Having been a life-long car nut, a film school graduate, and a veteran of the Hollywood film industry for over twenty years, it’s pretty hard to find a car movie I haven’t seen. But when I recently considered some of the film review suggestions you have all submitted to me, I was surprised to spy a movie that had seemingly managed to slip past me all these years. And since it stars two of the most iconic actors of our times, and was an early effort by a seminal American filmmaker of the 1970s, it was a no-brainer that I should give a watch and an appraisal to Thunderbolt and Lightfoot (1974), the subject of this month’s chapter of Rob’s Car Movie Review!

Thunderbolt and Lightfoot original one-sheet movie poster.

Thunderbolt and Lightfoot original one-sheet movie poster.

Produced by Clint Eastwood’s Malpaso Company and released by United Artists, Thunderbolt and Lightfoot featured a heady cast, including Eastwood, Jeff Bridges, George Kennedy, Geoffrey Lewis, Catherine Bach, Gary Busey, and Vic Tayback. Equally illustrious was the film’s freshman writer/director Michael Cimino, who would, five years later, go on to win the Academy Award for best director and producer of the iconic Vietnam War film, The Deer Hunter.

Stars Jeff Bridges and Clint Eastwood.

Stars Jeff Bridges and Clint Eastwood.

The plot of Thunderbolt and Lightfoot concerns a veteran bank robber, Thunderbolt (Eastwood), who along with a young, irreverent, wanna-be criminal, Lightfoot (Bridges), assembles his old gang of crooks back together to pull off a repeat of their greatest heist. Along the way, he must rein in the wild antics of Lightfoot, and manage old tensions that resurface amongst his partners.

George Kennedy, Clint Eastwood and Geoffrey Lewis as the old gang.

George Kennedy, Clint Eastwood and Geoffrey Lewis as the old gang.

The film features some knockout performances, especially that of Jeff Bridges, who would garner a best supporting actor nomination at the 1975 Academy Awards for his efforts. Clint turns in yet another of his iconic, steely, tough-guy performances, and George Kennedy charges the movie with a characterization that is half simmering and half manic.

Lightfoot and Thunderbolt lost in America.

Lightfoot and Thunderbolt lost in America.

Although at times the film’s dialogue can come off dated – owing to its frequent use of contemporary hippy slang – the script nonetheless powers the movie along and keeps the viewer involved at all times. Of particular note is the heist sequence, which is charged with suspense and action throughout. Part road movie, part buddy flick and part heist film, Thunderbolt and Lightfoot is deftly managed into a coalesced narrative thanks in no small part to the prodigious talent of Cimino. Though the movie is small in scope and story, one can clearly see that Cimino was already ready to tackle his future sprawling epics such as the aforementioned Deer Hunter, Year of the Dragon, The Sicilian, and Heaven’s Gate.

It is also evident that Michael Cimino had a nascent love for automobiles, as there are a host of killer muscle and classic cars present throughout the flick.

Lightfoot's new steed, a 1973 Pontiac Trans Am 455.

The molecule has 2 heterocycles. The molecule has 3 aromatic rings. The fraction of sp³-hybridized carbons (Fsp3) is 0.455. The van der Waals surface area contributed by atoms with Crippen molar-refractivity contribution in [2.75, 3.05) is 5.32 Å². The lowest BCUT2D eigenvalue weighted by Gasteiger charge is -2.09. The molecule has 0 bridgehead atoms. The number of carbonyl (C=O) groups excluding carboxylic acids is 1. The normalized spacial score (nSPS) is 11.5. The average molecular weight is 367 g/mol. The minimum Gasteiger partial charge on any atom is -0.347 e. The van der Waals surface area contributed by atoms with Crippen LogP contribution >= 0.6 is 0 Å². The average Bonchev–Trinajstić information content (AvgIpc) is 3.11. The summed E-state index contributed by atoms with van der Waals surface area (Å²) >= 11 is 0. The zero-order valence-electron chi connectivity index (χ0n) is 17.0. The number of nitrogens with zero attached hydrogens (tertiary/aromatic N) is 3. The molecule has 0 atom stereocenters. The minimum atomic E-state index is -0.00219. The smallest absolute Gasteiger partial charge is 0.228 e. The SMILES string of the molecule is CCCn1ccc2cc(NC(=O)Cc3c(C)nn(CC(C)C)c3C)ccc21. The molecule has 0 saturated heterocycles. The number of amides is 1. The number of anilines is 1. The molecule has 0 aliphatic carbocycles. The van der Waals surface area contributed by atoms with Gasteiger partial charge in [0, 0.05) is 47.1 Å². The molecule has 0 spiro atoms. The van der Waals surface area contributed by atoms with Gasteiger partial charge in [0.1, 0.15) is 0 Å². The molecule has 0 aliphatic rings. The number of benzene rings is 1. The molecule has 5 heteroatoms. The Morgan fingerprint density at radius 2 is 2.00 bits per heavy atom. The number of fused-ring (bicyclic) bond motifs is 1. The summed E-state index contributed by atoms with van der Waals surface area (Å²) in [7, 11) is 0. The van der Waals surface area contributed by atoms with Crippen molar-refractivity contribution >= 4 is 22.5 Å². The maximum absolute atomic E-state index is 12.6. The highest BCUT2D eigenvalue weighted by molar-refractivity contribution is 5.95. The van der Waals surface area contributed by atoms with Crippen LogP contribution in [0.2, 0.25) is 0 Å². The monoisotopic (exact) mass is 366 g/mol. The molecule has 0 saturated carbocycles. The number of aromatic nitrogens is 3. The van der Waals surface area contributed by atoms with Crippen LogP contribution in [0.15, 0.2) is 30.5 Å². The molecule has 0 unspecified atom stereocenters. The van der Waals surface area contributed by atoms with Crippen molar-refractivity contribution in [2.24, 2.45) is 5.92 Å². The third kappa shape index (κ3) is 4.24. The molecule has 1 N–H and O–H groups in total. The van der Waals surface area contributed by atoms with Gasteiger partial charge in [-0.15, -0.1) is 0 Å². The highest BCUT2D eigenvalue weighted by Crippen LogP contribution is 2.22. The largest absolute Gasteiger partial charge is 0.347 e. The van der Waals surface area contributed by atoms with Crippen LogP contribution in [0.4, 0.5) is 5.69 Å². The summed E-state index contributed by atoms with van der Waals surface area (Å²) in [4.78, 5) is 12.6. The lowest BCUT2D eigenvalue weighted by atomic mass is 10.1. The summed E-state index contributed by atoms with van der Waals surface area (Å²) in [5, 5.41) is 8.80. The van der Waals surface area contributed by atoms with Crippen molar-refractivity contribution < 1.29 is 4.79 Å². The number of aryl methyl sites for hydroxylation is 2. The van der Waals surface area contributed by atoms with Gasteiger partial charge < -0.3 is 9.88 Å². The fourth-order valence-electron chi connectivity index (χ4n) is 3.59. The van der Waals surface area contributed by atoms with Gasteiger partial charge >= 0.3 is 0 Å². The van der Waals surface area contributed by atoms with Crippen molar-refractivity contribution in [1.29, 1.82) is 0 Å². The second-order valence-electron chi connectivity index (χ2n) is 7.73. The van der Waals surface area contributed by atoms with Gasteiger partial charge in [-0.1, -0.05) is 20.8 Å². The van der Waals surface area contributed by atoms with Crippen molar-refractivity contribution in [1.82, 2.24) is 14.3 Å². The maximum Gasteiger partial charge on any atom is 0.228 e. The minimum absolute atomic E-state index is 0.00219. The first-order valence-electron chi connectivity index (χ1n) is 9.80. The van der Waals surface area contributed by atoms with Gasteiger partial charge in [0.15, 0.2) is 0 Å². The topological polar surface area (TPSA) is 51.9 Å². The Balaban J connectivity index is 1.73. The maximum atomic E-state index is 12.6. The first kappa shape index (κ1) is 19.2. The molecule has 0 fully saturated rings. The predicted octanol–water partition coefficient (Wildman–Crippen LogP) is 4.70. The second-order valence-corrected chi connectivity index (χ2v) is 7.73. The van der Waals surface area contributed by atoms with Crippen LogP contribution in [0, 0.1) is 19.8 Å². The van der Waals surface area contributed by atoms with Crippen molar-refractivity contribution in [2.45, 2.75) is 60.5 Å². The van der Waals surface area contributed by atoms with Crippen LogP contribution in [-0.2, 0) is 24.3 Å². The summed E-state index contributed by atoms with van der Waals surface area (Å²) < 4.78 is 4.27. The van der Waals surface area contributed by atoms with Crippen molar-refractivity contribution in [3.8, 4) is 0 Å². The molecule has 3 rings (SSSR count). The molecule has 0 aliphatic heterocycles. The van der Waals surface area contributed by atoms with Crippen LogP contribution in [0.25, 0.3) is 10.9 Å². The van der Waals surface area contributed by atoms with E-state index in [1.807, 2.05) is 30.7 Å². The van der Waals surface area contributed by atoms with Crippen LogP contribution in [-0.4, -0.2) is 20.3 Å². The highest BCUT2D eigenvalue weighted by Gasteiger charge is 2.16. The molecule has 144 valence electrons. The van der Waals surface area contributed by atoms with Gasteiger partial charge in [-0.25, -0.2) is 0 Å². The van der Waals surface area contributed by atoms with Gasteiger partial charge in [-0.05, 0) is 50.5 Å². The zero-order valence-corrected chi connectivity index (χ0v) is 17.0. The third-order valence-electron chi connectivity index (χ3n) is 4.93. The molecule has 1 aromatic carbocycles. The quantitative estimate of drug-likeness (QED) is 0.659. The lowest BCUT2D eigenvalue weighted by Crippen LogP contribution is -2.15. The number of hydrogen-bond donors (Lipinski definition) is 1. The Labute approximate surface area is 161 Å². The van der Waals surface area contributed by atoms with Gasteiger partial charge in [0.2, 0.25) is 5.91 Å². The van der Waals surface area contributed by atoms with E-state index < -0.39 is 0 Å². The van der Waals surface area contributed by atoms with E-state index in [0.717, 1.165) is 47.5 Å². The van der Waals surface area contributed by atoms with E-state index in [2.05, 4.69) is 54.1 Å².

Lightfoot’s new steed, a 1973 Pontiac Trans Am 455.

The movie begins with a scene where Lightfoot steals an absolutely transcendent white 1973 Pontiac Firebird Trans Am featuring an L75 455ci V8, red hood scoop, honeycomb wheels and egg crate grille from a used car lot. A tidbit of trivia for you all is that the car was owed and beloved by Clint Eastwood, who suggested to Cimino that it appear in the film.

The boys steal a 1973 Buick Riviera 455.

The boys steal a 1973 Buick Riviera 455.

Shortly after teaming up in the film, Thunderbolt and Lightfoot carjack an Autumn Gold and green 1973 Buick Riviera 455ci from a middle aged couple at a gas station. The Riviera in the film is resplendent with its classic boat-tail styling featuring the two-piece, vee-butted fastback rear glass, which was inspired by the iconic 1963 Corvette Sting Ray split-window coupe.

The gang's 1951 Mercury coupe.

The gang’s 1951 Mercury coupe.

Also featured heavily in the film is a primer-gray 1951 Mercury coupe, which sadly gets driven through a plate glass department store window in the film’s climax; and an absurd, jacked-up 1973 Plymouth Fury III riding on extra long leaf spring shackles, and fat drag radials in back.

The jacked-up 1973 Plymouth Fury III.

The jacked-up 1973 Plymouth Fury III.

Appearing at the very end of the film is a white on lipstick 1973 Cadillac Eldorado convertible, which Thunderbolt buys as a tribute to Lightfoot, who mentioned that he would “buy one outright with cash one day” should he ever have the means.

Thunderbolt's purchase: a 1973 Cadillac Eldorado convertible.

Thunderbolt’s purchase: a 1973 Cadillac Eldorado convertible.

A sharp-eyed viewer will also note the appearance of a 1971 Dodge Challenger R/T, 1969 Chevy Chevelle, 1970 Ford Galaxie 500 and a 1969 Chevrolet Impala among other sweet cars in the movie.

Thanks to the amazing creative talents involved, the intelligent script and a litany of cool cars, Thunderbolt and Lightfoot shines brighter than your average car movie. It reminded me at times of one of my favorite car films, Two-Lane Blacktop, which I reviewed last year, owing to its look and method of storytelling. I give Thunderbolt and Lightfoot seven out of ten pistons and recommend that you catch a viewing of it soon.

7pistonssmm


About The Author: Rob Finkelman is a freelance writer for Street Muscle Magazine. He attended and graduated from New York University’s film school in 1992, and subsequently worked in the movie business for twenty years as a documentarian and screenwriter. Combining his two great passions in life – films and cars – and writing about them is a dream job for him. He will be bringing us a Car Movie Review each month, and he’s open to suggestions so list yours below.